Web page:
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The full time signature is arbitrary, and partially related to how the notes are written. It's wrong to put too much weight on "6/8" vs "3/4" per se. There are conventions that have developed in western music as to which time signature matches which natural beat pattern, but there's nothing _inherent_ in the time signatures that's important.

Instead, I find it useful to think about combinations and layers of twos and threes. So the different being talked about in this article is about whether the beat pattern is more of three groups of two, or two groups of three. Convention has mapped those, typically, to 3/4 and 6/8 respectively, but again that's entirely arbitrary.

Likewise 9/8 time is usually three groups of three. 4/4 is two groups of two (though the second two often have slightly less emphasis, whereas 2/4 time is just single groupings of two). 7/8 is a group of three and two groups of two (could be 2-2-3, or 3-2-2, or 2-3-2). 5/4 or 5/8 is a group of two and a group of three.

But ultimately time signatures are just a convenient way to hint at the beat pattern expected, and to give a framework in which to write the musical notation. The actual _music_ is not so easily transcribed.




One of my favorite songs for helping to explain the importance and differences between time signatures is "Question!" by System of a Down (https://www.youtube.com/watch?v=ENBv2i88g6Y). The intro is 9/8 (as a 3-2-2-2 grouping), followed by a section in 5/4. The verses are the same 9/8, except for regular jumps to 6/8 (during the phrase "Are you dreaming?"). The chorus is 6/4, with repeats of the same 5/4 section from the intro. The bridge is a mash-up of the 5/4 again with jumps between 9/8 and 3/4 and the outro is 4/4 back to a final 9/8 section.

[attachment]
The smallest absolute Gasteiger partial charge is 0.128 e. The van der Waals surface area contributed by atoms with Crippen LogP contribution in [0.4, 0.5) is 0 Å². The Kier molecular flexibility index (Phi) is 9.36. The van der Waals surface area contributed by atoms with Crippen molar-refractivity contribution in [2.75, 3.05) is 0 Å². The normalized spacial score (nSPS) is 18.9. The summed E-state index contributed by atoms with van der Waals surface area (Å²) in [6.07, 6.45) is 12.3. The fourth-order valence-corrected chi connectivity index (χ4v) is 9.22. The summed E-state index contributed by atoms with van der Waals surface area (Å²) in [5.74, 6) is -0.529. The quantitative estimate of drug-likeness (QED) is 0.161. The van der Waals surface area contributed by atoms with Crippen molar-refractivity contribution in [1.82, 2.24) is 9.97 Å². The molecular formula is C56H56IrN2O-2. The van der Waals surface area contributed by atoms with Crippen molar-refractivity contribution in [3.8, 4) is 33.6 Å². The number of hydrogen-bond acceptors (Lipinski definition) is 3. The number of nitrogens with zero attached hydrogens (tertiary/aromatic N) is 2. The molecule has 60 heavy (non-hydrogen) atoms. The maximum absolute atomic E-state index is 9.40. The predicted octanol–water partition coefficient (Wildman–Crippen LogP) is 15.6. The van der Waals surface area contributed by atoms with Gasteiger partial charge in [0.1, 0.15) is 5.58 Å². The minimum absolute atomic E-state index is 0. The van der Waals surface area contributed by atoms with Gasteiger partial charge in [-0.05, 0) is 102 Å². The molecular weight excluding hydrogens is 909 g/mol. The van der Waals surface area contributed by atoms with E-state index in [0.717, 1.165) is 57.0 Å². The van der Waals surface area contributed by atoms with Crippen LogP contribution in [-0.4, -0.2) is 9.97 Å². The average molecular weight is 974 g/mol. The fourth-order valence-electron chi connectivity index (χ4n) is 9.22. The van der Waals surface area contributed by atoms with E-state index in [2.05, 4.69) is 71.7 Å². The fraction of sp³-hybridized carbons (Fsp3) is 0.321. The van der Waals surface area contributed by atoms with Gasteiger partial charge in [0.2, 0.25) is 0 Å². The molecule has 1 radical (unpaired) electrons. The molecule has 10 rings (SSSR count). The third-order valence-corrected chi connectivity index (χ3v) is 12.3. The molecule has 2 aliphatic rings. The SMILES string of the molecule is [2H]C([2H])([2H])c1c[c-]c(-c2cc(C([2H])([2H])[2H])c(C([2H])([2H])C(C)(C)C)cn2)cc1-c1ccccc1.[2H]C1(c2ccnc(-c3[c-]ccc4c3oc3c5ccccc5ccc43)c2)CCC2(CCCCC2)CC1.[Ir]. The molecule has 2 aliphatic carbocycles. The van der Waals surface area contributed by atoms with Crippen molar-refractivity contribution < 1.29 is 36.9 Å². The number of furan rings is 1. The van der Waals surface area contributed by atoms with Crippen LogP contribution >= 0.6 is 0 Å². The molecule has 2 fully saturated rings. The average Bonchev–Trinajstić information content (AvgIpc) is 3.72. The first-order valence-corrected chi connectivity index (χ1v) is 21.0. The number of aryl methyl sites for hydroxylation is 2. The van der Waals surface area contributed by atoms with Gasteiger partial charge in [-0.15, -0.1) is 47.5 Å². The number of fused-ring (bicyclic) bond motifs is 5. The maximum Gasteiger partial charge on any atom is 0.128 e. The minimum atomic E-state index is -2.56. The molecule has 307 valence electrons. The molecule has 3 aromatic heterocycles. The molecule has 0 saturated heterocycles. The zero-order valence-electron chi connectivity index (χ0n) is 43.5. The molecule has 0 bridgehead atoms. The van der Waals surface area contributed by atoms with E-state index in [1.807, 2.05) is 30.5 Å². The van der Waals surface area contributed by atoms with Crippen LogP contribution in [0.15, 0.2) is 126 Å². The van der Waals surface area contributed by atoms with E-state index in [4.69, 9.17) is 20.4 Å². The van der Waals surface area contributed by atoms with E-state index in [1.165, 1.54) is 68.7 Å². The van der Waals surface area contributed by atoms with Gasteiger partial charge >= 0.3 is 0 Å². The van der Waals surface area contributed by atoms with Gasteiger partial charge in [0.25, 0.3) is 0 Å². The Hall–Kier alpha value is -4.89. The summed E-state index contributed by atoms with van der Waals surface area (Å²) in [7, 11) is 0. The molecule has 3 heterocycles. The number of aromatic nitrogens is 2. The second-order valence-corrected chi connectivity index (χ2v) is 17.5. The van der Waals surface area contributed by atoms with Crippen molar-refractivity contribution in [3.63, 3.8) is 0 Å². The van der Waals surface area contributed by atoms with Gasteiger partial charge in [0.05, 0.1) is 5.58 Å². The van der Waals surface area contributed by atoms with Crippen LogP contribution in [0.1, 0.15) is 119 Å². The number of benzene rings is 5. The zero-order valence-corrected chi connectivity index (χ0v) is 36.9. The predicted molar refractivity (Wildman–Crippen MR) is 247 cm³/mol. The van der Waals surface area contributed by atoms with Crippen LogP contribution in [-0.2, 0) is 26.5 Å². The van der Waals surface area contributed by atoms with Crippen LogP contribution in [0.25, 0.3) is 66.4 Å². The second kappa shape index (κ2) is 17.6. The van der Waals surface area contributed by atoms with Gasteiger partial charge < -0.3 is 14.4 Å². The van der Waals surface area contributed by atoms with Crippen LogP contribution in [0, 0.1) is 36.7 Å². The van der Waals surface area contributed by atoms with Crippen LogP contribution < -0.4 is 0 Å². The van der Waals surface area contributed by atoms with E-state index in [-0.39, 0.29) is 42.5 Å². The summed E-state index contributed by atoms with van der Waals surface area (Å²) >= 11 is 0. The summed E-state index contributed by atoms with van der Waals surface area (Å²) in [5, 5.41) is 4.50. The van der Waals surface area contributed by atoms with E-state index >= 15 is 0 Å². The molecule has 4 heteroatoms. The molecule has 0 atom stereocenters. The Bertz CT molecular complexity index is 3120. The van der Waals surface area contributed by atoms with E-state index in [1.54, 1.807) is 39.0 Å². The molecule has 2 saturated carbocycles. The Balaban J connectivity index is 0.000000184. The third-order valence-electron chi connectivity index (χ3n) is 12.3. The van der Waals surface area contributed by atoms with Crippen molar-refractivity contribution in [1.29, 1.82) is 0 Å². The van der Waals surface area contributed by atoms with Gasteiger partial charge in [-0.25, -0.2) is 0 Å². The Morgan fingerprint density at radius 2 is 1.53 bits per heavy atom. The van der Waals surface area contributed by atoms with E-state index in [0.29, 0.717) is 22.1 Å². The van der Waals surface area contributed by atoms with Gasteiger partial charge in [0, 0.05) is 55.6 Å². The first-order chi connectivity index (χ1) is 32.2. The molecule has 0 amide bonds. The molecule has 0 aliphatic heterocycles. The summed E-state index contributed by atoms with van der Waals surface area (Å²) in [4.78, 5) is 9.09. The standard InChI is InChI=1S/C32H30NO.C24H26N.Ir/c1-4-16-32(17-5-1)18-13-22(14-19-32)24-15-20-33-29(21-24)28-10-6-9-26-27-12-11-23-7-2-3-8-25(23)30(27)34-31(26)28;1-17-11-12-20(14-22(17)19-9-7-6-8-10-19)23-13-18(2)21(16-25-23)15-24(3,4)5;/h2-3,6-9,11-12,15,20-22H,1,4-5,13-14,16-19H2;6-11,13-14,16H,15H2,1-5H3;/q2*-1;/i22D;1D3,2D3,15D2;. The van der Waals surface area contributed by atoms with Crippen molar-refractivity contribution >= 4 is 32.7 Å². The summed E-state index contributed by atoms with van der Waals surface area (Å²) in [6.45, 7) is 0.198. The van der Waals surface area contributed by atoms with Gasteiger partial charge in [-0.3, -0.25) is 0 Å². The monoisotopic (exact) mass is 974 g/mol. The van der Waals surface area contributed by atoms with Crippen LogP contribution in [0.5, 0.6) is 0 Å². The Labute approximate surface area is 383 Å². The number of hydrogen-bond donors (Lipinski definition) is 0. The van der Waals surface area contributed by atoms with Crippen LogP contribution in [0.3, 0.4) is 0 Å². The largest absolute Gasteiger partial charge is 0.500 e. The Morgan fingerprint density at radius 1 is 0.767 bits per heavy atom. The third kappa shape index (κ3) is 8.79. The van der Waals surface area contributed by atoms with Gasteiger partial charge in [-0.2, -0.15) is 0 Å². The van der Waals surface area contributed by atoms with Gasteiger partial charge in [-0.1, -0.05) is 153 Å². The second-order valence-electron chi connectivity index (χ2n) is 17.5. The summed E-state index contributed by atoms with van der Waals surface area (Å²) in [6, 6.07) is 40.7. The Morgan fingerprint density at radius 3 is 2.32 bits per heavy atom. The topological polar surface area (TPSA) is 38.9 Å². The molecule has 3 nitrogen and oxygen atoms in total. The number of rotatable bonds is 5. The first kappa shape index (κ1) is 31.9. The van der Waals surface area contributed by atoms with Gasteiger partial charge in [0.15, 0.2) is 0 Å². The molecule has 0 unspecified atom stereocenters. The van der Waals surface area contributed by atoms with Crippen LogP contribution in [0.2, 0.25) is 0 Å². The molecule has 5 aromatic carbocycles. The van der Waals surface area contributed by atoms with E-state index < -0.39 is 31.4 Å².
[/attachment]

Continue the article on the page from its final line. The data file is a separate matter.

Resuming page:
It's not always easy to pick out what specific signature is being played at every point in the song, but the "suspended" feeling of hanging beats as the signature changes is very obvious.


Can you explain what the difference between /4 and /8 are? like for example, what is the difference between 9/8 and 9/4? I've made something up that has an 11 time signature, 2-3-3-3(or 3-3-2-3), but how do I know if it's 11/8 or 11/4?


It only indicates which note symbol is the beat unit. /4 means that each quarter note gets the beat, while /8 means that each eighth note gets the beat. 3/4 means there are 3 quarter notes of time, while 6/8 means there are 6 eighth notes of time. This might help: https://en.wikipedia.org/wiki/Note_value


You don't. However, in general faster tempo has a lower denominator (in classical music at least, and more rarely in jazz).

For example, a 2/2 tempo with 100 BPM is easier to "manage" than a 4/4 tempo with 200 BPM, and they are the same as each 2/2 beat corresponds to two 4/4 beats. So a "Presto" or "Prestissimo" will often be written as 2/2, with half the BPM that it would have in 4/4. Likewise, a 6/4 is usually faster than a 6/8 or 12/8.




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